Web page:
Emerging technologies and the evolution of electronic currency is changing the world’s decades-old financial system. The future economy may lie with digital currency and not physical money.  

Digital currencies have been around since the very early days of the Internet. In the early 1990s, several digital cash companies were founded, such as DigiCash. Digital currency is a form of money that is available only in digital or electronic form, it does not have a physical form and it is not a material asset such as cash or other commodities like gold or oil. It is intangible and can only be owned and transacted by using computers or electronic wallets connected to the Internet or the designated networks. Like any standard fiat currency, digital currencies can also be used to buy goods and pay for services, although their use may be limited to some online communities, such as gaming sites, gaming portals, or social networks. Other names for digital currency include digital money, electronic money, electronic currency, or cybercash. Electronic currency can be divided into different categories, for example, cryptocurrencies, virtual currencies, and Central bank digital currency, which is a digital form of FIAT money and exists purely in digital form.

Did you know the first BTC transaction was a pizza purchase?
First real-world Bitcoin transaction was made on 22nd of May, 2010 when Laszlo Hanyecz decided to pay 10,000 BTC for two large Papa John’s pizzas. What was 2 pizzas back then, is worth nearly $80 Million today.

Digital currencies all have their unique characteristics, much like physical currencies, and enable instant transactions that can be made seamlessly for cross-border payments, when connected to supported devices and networks. There are many benefits associated with digital currencies, such as the ability to pay quickly and lower transaction costs. Another way digital currencies can help an organization is to eliminate/reduce exposure risks by using them as a transport currency. Since payments are made directly between payers and payees, digital currencies can remove intermediaries, process steps, and infrastructure-related costs, unlike traditional payment methods that require banks or clearinghouses. The use of digital currencies can also help make the flow of funds easier and increase transparency.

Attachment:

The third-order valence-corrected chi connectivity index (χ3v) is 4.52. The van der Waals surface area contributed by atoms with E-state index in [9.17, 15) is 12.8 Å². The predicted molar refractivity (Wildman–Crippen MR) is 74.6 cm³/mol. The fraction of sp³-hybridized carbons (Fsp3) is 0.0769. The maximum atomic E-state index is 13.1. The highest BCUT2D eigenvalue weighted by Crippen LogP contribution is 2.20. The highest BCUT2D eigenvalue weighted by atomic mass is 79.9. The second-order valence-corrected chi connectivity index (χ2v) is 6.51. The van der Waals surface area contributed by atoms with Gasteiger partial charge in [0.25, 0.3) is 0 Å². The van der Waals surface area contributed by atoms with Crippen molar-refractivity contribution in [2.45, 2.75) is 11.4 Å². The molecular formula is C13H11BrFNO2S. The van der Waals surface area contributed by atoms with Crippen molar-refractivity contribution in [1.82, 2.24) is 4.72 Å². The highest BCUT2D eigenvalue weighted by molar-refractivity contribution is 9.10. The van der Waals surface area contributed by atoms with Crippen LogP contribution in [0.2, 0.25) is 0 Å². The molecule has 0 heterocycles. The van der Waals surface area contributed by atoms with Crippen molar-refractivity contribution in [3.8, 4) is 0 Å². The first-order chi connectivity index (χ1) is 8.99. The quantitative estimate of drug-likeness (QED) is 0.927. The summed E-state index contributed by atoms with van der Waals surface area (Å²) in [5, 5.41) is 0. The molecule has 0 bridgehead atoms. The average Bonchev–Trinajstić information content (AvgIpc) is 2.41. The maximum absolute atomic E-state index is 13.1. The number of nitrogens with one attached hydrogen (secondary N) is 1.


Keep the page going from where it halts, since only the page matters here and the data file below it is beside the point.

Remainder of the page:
Though digital currency is now a household term, its use and acceptance is still limited. The user base remains small relative to conventional currencies, the regulatory framework and tax treatments* are still evolving. Also a work in progress, the infrastructure to support digital currency is still being defined and developed. Currently, digital currencies are not accepted by banks, so individuals or organizations cannot earn interest on them. There are also risks associated with digital money, such as security, currency volatility, and the identification of a payee. Some areas of uncertainty, such as regulatory compliance and customer identification, along with risk, limit the adoption of digital currencies in the payments industry. Many existing digital currencies have not yet been widely used and cannot be easily used or exchanged. As a rule, banks do not accept or support digital currencies. There are concerns that cryptocurrencies are extremely risky because of their high volatility and potential for pump and dump schemes. Regulators in several countries have warned against their use, and some have taken specific regulatory measures to discourage crypto users. Non-cryptocurrencies are all centralized, where the currency is controlled by a singular entity. They can be stopped or seized by the government at any time. The more anonymous currency is, the more attractive it is to criminals, regardless of the intentions of its creators.

The removal of physical money from our economy is feasible from a purely technological perspective. However, additional investment in equipment and cards would be required to buy even the simplest of things. Nevertheless, the future of money may be a digital version of cash, which could hamper the currency system that the world has known for decades.

Please see our Cryptocurrency and Taxes article to learn more basic information concerning crypto taxation and what to watch out for when reporting your cryptocurrency activity.